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Bad Mental Things Come From Pain, Not Illness
By Terry Simpson
I think whether there is such a thing as mental illness, or not, is a crucial question, and the lack of a consistent line on it has made the survivors movement weak and fragmented. Its as if none of us really like the idea of mental illness but we dont have a better idea, so I thought Id thrown in my view of how we can develop a different way of looking at things. Personally I think the idea of mental illness is a conceptual mistake, and that what were really talking about is human suffering.
I heard that the Chinese have a way of describing a storm that the sky is ill, and I think thats a lovely descriptive image. We can use the mind is ill in a similar poetical way, but we shouldnt get confused that there is a real medical problem, in the same way that a storm in the sky is not something a GP can do anything about. Im sure theres no such thing as mental illness, but I dont want to suggest that peoples suffering isnt real. Rather that the suffering is the point. Its clear from our everyday life that our minds dont function well when we are hurt. When you bang your finger with a hammer, you dont think clearly for a while. On a deeper level with things like bereavement, the effect on our mental state is more pronounced. In the normal course of things we deal with the anguish by grieving, and we heal with time, friends, and various coping mechanisms. But if somehow the pain doesnt get dealt with, and accumulates, or if theres a major trauma, then I think it can lead to all the really serious bad mental things that we experience the vicious voices, delusions, hallucinations, fragmented thoughts, wanting to hurt ourselves etc. But these are symptoms of our pain, not of some kind of brain illness.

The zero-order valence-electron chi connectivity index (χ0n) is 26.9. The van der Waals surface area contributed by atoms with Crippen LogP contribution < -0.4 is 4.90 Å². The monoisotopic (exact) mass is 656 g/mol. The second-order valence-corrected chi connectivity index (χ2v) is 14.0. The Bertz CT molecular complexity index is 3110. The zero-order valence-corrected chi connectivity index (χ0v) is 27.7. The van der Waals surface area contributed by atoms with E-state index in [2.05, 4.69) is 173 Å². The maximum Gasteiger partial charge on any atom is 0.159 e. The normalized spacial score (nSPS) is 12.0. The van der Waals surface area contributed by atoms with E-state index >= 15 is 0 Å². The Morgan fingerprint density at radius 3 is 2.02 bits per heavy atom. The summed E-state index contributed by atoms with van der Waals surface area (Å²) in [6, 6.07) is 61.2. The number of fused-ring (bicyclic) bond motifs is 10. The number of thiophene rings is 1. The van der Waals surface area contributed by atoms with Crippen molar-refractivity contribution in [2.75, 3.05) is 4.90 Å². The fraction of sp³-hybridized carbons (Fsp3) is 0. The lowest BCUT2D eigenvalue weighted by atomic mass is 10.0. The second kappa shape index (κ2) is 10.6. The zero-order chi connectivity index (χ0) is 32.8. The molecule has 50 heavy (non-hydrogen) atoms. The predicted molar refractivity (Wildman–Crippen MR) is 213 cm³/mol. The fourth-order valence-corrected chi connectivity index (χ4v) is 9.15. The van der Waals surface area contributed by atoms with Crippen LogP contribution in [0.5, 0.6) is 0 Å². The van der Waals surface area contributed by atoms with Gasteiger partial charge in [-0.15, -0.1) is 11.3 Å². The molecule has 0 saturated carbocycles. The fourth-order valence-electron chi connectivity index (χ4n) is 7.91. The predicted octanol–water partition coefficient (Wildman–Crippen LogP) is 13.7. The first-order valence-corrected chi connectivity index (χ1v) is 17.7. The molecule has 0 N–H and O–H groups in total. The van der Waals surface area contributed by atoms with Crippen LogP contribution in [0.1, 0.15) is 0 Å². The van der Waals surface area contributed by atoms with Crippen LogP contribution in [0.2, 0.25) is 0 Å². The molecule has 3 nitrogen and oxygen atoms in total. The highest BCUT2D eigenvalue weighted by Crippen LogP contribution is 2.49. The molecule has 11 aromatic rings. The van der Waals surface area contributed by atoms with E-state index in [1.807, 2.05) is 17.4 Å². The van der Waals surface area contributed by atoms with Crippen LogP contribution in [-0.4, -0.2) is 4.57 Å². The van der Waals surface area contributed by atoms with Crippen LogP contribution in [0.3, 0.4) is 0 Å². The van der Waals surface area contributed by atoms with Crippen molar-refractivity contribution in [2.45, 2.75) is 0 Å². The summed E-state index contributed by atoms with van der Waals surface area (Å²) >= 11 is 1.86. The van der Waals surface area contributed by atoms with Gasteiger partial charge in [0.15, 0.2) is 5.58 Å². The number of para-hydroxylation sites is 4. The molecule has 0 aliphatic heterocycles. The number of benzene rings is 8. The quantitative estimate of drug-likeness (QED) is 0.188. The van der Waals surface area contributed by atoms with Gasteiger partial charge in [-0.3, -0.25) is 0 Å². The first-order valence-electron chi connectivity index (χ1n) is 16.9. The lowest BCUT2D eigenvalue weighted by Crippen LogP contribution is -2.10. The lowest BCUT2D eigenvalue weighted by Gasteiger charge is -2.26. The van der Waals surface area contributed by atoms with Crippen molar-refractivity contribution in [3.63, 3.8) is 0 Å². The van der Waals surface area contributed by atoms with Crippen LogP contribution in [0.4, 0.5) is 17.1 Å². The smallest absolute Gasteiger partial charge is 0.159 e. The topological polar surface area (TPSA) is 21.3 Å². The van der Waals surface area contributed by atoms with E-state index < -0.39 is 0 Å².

(Some people say they enjoy their madness and mania, and that its not about suffering at all, but I think if our experience of being high wasnt tinged with some kind of pain, we wouldnt be so inflexible, or make the rubbish decisions that get us into trouble!)
Illness is a concept that refers to the physical body. When you use it about anything else youre using an image, a metaphor. So the question whats the cure for mental illness? can never be satisfactorily answered. It leads to all the spurious solutions we know about. Its the wrong question. The question what can we do about human suffering? leads to far more interesting and fruitful answers.
So to sum up I think we need a paradigm shift throw illness in the dustbin and replace it with a concept based on suffering/trauma/distress whatever word doesnt make you cringe, but one that acknowledges the truth of the matter as far as I can see it. That we are dealing with human pain here, and not any kind of illness.
Also see Response by T Playford